One of the nicest things about creating with yarn is its resiliency. I'm a thrifty daughter-of-a-scot, and my father had quite the reputation for being able to assemble workable farm equipment from parts. Very ... thrifty! I'm sure he kept many tractors from the salvage/landfill yards, just as I'm keeping wool from the compactor!
It started last June as my daughter pointed out that she didn't need another purple scarf and I was involved in the fascinating pattern of reverse (or two-sided) cables, and knitting up her yummy cashmere.
I 'know' I have a picture, but the only one I can find is here, on Ravelry.
It was a lovely scarf; errr... Two scarves! I had one almost complete, and my daughter had made one of the same yarn years earlier.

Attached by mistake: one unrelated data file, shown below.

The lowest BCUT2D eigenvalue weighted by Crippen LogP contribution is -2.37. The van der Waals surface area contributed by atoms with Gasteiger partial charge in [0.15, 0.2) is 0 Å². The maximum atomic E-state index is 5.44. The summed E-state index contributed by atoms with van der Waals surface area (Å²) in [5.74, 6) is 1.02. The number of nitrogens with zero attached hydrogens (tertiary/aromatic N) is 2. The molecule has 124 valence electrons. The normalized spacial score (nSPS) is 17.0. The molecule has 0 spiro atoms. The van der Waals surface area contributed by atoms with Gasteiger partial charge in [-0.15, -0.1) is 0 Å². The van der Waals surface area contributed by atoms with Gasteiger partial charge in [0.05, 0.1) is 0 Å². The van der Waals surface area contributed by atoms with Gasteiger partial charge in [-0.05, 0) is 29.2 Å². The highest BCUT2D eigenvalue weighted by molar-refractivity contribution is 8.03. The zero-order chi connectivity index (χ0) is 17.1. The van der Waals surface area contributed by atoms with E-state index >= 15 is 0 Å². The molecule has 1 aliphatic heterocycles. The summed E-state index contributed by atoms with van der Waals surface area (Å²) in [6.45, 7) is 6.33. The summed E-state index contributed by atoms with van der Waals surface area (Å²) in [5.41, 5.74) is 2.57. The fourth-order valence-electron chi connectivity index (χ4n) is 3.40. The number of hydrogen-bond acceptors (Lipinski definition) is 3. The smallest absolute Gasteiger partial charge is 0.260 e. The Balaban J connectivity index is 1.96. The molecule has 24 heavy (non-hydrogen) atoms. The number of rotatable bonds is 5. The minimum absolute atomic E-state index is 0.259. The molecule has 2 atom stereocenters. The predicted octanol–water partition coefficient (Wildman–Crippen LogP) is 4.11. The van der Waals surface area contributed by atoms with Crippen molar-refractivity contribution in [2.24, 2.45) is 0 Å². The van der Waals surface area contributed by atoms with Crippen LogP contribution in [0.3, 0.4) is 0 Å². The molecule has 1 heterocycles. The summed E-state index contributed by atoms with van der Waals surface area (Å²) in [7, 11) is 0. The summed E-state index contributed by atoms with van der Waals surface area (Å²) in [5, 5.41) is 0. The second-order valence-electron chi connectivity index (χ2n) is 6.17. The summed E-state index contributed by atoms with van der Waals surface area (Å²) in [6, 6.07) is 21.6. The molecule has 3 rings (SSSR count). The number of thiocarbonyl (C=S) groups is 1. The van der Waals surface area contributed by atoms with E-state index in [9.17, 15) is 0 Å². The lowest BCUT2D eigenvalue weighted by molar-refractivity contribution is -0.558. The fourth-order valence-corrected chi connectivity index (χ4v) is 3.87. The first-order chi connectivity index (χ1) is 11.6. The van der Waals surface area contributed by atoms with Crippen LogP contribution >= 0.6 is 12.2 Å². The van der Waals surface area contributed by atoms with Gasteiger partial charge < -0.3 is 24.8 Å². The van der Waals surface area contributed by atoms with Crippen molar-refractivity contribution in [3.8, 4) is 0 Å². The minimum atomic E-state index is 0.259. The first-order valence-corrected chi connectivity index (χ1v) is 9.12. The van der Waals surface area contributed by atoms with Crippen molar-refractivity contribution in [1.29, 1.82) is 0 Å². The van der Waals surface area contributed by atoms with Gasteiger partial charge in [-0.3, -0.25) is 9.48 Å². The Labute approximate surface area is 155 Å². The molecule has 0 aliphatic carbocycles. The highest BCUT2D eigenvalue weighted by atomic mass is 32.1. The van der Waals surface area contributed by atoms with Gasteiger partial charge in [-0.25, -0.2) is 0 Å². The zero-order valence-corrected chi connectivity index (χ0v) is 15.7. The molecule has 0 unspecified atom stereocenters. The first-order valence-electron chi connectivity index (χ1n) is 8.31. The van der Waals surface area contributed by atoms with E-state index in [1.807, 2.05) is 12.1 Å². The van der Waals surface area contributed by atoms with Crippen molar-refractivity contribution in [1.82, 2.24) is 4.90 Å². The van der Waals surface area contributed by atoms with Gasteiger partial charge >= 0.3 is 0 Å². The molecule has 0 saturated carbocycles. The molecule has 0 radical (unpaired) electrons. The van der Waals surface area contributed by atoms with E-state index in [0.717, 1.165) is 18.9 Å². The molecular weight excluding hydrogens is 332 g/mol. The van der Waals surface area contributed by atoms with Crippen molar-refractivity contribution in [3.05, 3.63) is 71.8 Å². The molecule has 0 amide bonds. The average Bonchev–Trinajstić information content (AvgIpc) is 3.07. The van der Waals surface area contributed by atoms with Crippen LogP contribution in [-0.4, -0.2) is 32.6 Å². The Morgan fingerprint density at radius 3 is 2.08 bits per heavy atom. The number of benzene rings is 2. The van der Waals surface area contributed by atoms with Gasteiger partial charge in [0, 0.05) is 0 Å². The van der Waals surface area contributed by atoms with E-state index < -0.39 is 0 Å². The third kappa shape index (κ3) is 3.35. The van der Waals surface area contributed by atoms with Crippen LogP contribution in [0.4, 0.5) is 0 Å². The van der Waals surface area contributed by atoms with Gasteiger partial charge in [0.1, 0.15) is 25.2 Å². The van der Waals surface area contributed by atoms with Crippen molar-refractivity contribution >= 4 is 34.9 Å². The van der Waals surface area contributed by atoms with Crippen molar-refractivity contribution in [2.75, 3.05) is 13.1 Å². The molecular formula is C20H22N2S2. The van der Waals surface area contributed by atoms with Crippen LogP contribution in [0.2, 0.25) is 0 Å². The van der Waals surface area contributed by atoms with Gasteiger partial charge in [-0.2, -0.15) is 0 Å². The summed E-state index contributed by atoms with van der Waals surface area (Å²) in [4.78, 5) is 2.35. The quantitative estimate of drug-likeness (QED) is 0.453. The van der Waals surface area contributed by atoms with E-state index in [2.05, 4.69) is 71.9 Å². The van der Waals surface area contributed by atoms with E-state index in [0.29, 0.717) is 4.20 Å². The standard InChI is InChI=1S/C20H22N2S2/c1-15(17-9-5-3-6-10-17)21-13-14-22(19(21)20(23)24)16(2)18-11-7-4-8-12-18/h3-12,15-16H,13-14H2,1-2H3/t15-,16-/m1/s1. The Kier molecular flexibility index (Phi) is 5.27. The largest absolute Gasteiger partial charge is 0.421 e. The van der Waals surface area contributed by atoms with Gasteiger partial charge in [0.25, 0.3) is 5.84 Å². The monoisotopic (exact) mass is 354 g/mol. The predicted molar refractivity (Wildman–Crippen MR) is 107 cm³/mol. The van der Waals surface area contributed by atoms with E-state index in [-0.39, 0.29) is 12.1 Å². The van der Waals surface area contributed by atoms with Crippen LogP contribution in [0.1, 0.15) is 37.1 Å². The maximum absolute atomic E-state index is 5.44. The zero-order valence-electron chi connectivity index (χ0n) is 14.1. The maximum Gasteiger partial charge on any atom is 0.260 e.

Using the yarn doubled, it makes a nice squishy cashmere vest: (unfinished)
The pattern is "Eco Vest" and the next step is to add front panels and collar. Alas, it will be an 'alternative' yarn, because I don't have any more cashmere... Even though this sounds very familiar (see yesterday's blog), I fully was aware of this. When I started it in June, I knew I wouldn't have enough and bought an alternative yarn.
Almost as yummy and squishy:
That was purchased 2 months ago, and almost immediately I found myself taking the sleeves off another purple sweater, making it a vest, and the sleeves... well, here's another re-useable yarn. I have unraveled one sleeve since I'm not sure I'll need both. This is the third or thirteenth most yummy of yarns: Elsebeth Lavold's Angora.
By using once knitted cashmere and once knitted angora, I'll have taken "Eco Vest" to the next level of Ecology! N'est ce pas?
Link to My previous Blog on this project!